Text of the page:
Chocolate Sunday – On the (Jewish) Chocolate Trail!

Consider yourself warned: Reading On the Chocolate Trail: A Delicious Adventure Connecting Jews, Religions, History, Travel, Rituals and Recipes to the Magic of Cacao, by Rabbi Deborah Prinz, could result in an irresistible urge to try something new and chocolatey.

It happened to me on page 42, after reading about U.S. colonial-era chocolate houses (like coffee houses, but with a different focus). On the adjacent page was a 217-year-old recipe for spiced drinking chocolate that sent me straight to my kitchen.

But instead of reaching for chocolate, cinnamon sticks and star anise – all of which I had on hand and considered using to concoct my own drink – I decided to open the Aztec Blood drinking chocolate that my husband bought on a whim before the weather turned cold. The solid chocolate, made by Chocosol, is blended with hot water to make a rich, spicy beverage that, for me, was the perfect accompaniment to the book.

drinking chocolate cup

Quality, not quantity – my small serving of spiced drinking chocolate.

I heard Rabbi Prinz speak at Toronto’s Beth Tzedec Synagogue on Tuesday night. An engaging lecturer who spent six years researching and writing her book, she cemented her chocolate bona fides with a confession about a stop in Turin, Italy. The rabbi and her husband – also a rabbi – were so caught up in their chocolate adventures that they left the city without visiting or thinking about the Shroud of Turin until their daughter asked if they’d seen it.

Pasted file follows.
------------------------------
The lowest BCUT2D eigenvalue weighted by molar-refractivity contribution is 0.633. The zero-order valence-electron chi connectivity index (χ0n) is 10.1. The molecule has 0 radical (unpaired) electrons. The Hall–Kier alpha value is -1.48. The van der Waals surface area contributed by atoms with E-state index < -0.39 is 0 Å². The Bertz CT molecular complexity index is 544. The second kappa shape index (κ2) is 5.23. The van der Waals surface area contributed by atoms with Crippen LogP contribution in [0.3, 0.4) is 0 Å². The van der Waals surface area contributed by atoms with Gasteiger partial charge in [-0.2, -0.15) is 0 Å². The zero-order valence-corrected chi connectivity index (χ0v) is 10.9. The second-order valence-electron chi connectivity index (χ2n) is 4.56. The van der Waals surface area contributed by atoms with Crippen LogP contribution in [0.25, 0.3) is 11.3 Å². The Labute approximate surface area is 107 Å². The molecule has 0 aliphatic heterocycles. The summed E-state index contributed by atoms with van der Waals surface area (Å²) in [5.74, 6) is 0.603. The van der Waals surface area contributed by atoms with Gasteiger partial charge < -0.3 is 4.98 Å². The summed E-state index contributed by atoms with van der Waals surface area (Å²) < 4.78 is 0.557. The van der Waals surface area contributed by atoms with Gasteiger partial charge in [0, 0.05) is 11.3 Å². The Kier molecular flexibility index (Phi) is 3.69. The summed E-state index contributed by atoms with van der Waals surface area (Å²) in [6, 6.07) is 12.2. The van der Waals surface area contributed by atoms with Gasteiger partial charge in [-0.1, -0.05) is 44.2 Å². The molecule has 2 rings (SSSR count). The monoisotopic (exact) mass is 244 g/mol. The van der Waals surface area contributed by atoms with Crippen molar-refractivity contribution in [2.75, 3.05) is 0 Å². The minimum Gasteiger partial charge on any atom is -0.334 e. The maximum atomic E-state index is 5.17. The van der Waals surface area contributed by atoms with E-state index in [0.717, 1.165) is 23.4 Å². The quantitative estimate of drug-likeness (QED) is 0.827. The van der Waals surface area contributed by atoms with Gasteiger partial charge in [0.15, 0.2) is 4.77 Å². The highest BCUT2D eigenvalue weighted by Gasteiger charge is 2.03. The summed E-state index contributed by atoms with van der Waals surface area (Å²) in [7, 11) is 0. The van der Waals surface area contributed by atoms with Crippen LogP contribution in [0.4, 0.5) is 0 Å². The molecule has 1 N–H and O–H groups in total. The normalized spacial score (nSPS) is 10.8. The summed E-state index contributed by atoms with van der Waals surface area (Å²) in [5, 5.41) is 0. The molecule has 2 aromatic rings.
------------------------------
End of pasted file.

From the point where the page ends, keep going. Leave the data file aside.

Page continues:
It was interesting for me to hear about bicerin, a layered drink with hot chocolate, coffee and cream that Rabbi Prinz tried in Turin, and again in Toronto, at SOMA, in the Distillery district. She said it’s available in only four cities in the world. I’ll have to try it next time I’m at the Distillery – one of my favourite places to take out-of-town visitors.

It was also interesting to hear about the intertwining of Jewish and chocolate history in Bayonne, France – both of which have connections to conversos who fled the Inquisition in nearby Spain and Portugal.

The rabbi’s talk, and her book, were/are filled with much information about chocolate’s connection to other religions as well as Judaism. Her book, released this year by Jewish Lights Publishing, is supplemented by recipes, copious footnotes, and a list of chocolate museums and factory tours.

I was delighted by the timing of her talk, which provided me with material for a Jewish-themed blog entry right in the middle of Chanukah. Plus, I won a lovely basket of chocolate that evening!

In a recent Huffington post column, Rabbi Prinz included the recipe for Peanut Butter Gelt Cookies from her book – simple, gluten-free cookies topped with chocolate Chanukah gelt.

For more information about Rabbi Prinz and her book, go to her website at